Immigration and health services must do more to prevent ineligible foreigners ripping off the public health system, says an Auckland health chief.

Wayne Brown said yesterday that they had improved but more was needed although it was hard for hospital staff to confront patients - "they're not detectives".

"It's an ongoing battle. We've got better at it but it's a long way short of acceptable," said the Auckland District Health Board chairman. "We are improving links with Immigration, starting to get them aware there is a consequence of having people processed overseas."

Auckland's three health boards had non-resident bad debts totalling more than $5 million in the last financial year, but requiring new patients to prove eligibility is shrinking the problem significantly.

The Weekend Herald reported the case of a Chinese woman who received $51,189 of treatment at the Auckland board's facilities before being found to be ineligible for taxpayer-funded care.

The 66-year-old, on a temporary student permit, was treated in the blood and heart wards and at an outpatient clinic from August 2004.

To claim eligibility, she had used the passport of a dead person with a Chinese name who had left New Zealand in 2002.

A board audit department memo last month shows board officials were told about the patient by Immigration and were about to confront her. But the Labour Department, Immigration's parent agency, told the Herald the patient left the country the same day.

"The Chinese national ... departed New Zealand on 26 September," said group manager border security Api Fiso.

"[She] was required to undergo a full medical assessment when she applied for an extension to her permit earlier this year. A medical assessor determined the testing was clear and she was deemed to have an acceptable standard of health at that time."

Mr Brown said the case was a good example of how far people would go to obtain free treatment they were not entitled to.

He also highlighted the related problem of an applicant being declared fit overseas last year and then "miraculously" coming down with leukaemia, a $100,000-plus disease to treat, within two days of arrival.

"They had received their ... visa from an Immigration office in India.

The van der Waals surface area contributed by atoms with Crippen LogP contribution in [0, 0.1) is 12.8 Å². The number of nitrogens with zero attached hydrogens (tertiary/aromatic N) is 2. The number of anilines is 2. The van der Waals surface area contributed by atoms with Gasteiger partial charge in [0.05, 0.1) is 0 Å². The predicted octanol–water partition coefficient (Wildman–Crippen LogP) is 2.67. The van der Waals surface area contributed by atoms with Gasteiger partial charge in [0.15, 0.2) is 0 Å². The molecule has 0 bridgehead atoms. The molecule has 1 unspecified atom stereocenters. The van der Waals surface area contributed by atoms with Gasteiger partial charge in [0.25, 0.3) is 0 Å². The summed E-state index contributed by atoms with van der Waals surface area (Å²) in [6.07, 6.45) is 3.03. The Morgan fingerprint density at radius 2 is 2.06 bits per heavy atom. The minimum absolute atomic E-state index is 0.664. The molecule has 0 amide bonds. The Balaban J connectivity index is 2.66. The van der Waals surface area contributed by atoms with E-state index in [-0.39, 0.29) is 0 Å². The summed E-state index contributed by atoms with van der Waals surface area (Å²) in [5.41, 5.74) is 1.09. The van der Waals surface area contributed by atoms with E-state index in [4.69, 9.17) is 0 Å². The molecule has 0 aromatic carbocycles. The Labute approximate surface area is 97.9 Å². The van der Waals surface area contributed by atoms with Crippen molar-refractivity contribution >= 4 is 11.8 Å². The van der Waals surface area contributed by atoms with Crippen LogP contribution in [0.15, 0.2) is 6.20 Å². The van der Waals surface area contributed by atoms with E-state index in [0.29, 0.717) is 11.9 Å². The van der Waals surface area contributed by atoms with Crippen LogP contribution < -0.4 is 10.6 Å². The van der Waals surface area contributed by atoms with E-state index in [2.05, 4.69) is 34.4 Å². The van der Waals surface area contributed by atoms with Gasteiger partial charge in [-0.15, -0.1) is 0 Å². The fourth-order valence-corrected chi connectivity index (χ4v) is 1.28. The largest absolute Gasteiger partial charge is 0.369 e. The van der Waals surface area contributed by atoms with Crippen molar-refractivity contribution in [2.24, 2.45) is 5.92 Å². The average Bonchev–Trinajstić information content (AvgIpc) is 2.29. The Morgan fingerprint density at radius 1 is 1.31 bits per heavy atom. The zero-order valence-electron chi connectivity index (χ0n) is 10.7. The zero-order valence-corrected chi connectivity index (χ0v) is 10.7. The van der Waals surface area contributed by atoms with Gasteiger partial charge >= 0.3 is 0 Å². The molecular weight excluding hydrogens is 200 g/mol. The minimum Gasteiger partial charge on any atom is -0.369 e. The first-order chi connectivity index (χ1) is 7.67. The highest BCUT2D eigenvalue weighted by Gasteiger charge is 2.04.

"When somebody in India gets permanent residence and they arrive and get an expensive disease, I just don't accept they didn't know. I think that's fraudulent."

Mr Fiso said the Government had introduced several policies in recent years to tighten the health screening of temporary and permanent migrants. They were designed to minimise the costs to the state of migrants' health care.

He said health boards were responsible for charging ineligible patients but when possible the department helped with this if the patient was sponsored by an employer who accepted all responsibility when a work permit was granted.

The rules

* New immigration policy was introduced last November in an ongoing attempt to minimise the costs to the Government of migrants' health care.

* It directs anyone intending to stay in New Zealand for longer than a year to have a more extensive medical examination than previously required.

* New tests required include HIV and hepatitis and an assessment for critical developmental delay.

* Aim: to generally exclude those with conditions likely to impose significant costs (set at $25,000) or excessive demands on the health or special education services.

* For those seeking residence, but not a temporary permit, 10 conditions are listed as grounds for automatic exclusion, such as Alzheimer's disease, many cancers, heart disease needing invasive treatment and, in young people, severe visual or hearing impairment.